[SOLVED] 3d mark - time spy and i7 11700k voltage spikes

vladakv

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Jan 26, 2016
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After finished test I saw voltage spikes 1.51V on Vcore from hwInfo and max temp was 75C.
I run Cinebench R23, Intel Burn Test, OCCT, other programs, games and it never exceed 1.32V spike.

Anyone else has the same/similar voltage spikes on 3d mark?


My specs:

I7 11700k
2x8Hb Kingston Fury 3600MHz
Z590 Torpedo
RTX 3070 Ti Asus Tuf Gaming Oc
Cooler Master V850 Gold 850W
 

Karadjgne

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AVX is highly cpu intensive workout. AVX is like running the cpu at 120%, AVX2 is like 130% ND AVX-512 is closer to 150% and to do that and remain stable a cpu will make higher demands than normal from the VRM's, if running at normal boosted speeds. So the purpose of the AVX offset is to drop normal speeds by 2(00MHz) or 3(00MHz) etc so the cpu's voltage demands also go down. Which helps regulate wattage demands, output in the way of heat.

LLC is a calibration voltage applied across the board, so when the cpu hits idle periods (that's the usage number from 100, or 70% usage means 30% idle) the next actual use demand doesn't overpower vdroop and you crash. But that voltage is also applied on top of vcore, so if vcore was 1.4v and you have a 0.1v added LLC, you'll see cpu voltages at 1.5v when at peak. This is why Auto gets ppl in trouble, because the cpu decides what LLC to add, and combined with the 0.08v offset puts you closer to 1.58v cpu voltage.

Careful of mixing offset voltages (that's applied to VID, amount of voltage demanded by the cpu from VRM's) with vcore (voltage actually used by the cpu) as they are different.
 
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Karadjgne

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Ambassador
AVX is highly cpu intensive workout. AVX is like running the cpu at 120%, AVX2 is like 130% ND AVX-512 is closer to 150% and to do that and remain stable a cpu will make higher demands than normal from the VRM's, if running at normal boosted speeds. So the purpose of the AVX offset is to drop normal speeds by 2(00MHz) or 3(00MHz) etc so the cpu's voltage demands also go down. Which helps regulate wattage demands, output in the way of heat.

LLC is a calibration voltage applied across the board, so when the cpu hits idle periods (that's the usage number from 100, or 70% usage means 30% idle) the next actual use demand doesn't overpower vdroop and you crash. But that voltage is also applied on top of vcore, so if vcore was 1.4v and you have a 0.1v added LLC, you'll see cpu voltages at 1.5v when at peak. This is why Auto gets ppl in trouble, because the cpu decides what LLC to add, and combined with the 0.08v offset puts you closer to 1.58v cpu voltage.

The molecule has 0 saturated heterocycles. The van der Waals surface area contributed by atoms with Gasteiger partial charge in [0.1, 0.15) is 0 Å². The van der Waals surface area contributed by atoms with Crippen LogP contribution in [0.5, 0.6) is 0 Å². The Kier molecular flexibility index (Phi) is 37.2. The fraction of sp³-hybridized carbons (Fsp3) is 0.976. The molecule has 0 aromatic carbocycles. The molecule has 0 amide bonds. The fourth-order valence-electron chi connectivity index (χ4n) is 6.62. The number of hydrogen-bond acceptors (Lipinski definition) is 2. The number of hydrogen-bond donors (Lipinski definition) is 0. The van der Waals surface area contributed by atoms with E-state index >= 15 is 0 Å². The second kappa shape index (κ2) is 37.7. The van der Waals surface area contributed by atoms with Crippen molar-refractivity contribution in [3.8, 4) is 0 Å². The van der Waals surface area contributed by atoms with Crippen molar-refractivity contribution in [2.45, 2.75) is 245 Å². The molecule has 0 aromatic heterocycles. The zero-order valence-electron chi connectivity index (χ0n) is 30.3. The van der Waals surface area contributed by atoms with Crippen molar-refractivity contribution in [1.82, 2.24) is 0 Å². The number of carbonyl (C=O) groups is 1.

Careful of mixing offset voltages (that's applied to VID, amount of voltage demanded by the cpu from VRM's) with vcore (voltage actually used by the cpu) as they are different.
 
Last edited:
Reactions: vladakv

vladakv

Honorable
Jan 26, 2016
200
35
10,640
11
AVX is highly cpu intensive workout. AVX is like running the cpu at 120%, AVX2 is like 130% ND AVX-512 is closer to 150% and to do that and remain stable a cpu will make higher demands than normal from the VRM's, if running at normal boosted speeds. So the purpose of the AVX offset is to drop normal speeds by 2(00MHz) or 3(00MHz) etc so the cpu's voltage demands also go down. Which helps regulate wattage demands, output in the way of heat.

LLC is a calibration voltage applied across the board, so when the cpu hits idle periods (that's the usage number from 100, or 70% usage means 30% idle) the next actual use demand doesn't overpower vdroop and you crash. But that voltage is also applied on top of vcore, so if vcore was 1.4v and you have a 0.1v added LLC, you'll see cpu voltages at 1.5v when at peak. This is why Auto gets ppl in trouble, because the cpu decides what LLC to add, and combined with the 0.08v offset puts you closer to 1.58v cpu voltage.

Careful of mixing offset voltages (that's applied to VID, amount of voltage demanded by the cpu from VRM's) with vcore (voltage actually used by the cpu) as they are different.
Yes. I switched off an avx and got max 1.3V on benchmarks. I turned on again and set to auto. On gaming, office and home using max is 1.32V.
I guess I have to switch off avx when benchmarking. Right?
 

Karadjgne

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Exactly, or use the AVX offset, which drops the cpu clocks. Generally most use an offset of 2, which equates to 200MHz. For non-AVX apps, the cpu ignores the offset. It only gets applied when the cpu discovers AVX instructions.

Since most games contain no AVX at all, and only a few use a minor amount for vector instructions, most overclocks keep the AVX offset at 0, because running occt, Aida64, Prime95 etc do use AVX in one form or another and the offset messes with cpu voltages when clocks are dropped, possibly making a static OC unstable.
 

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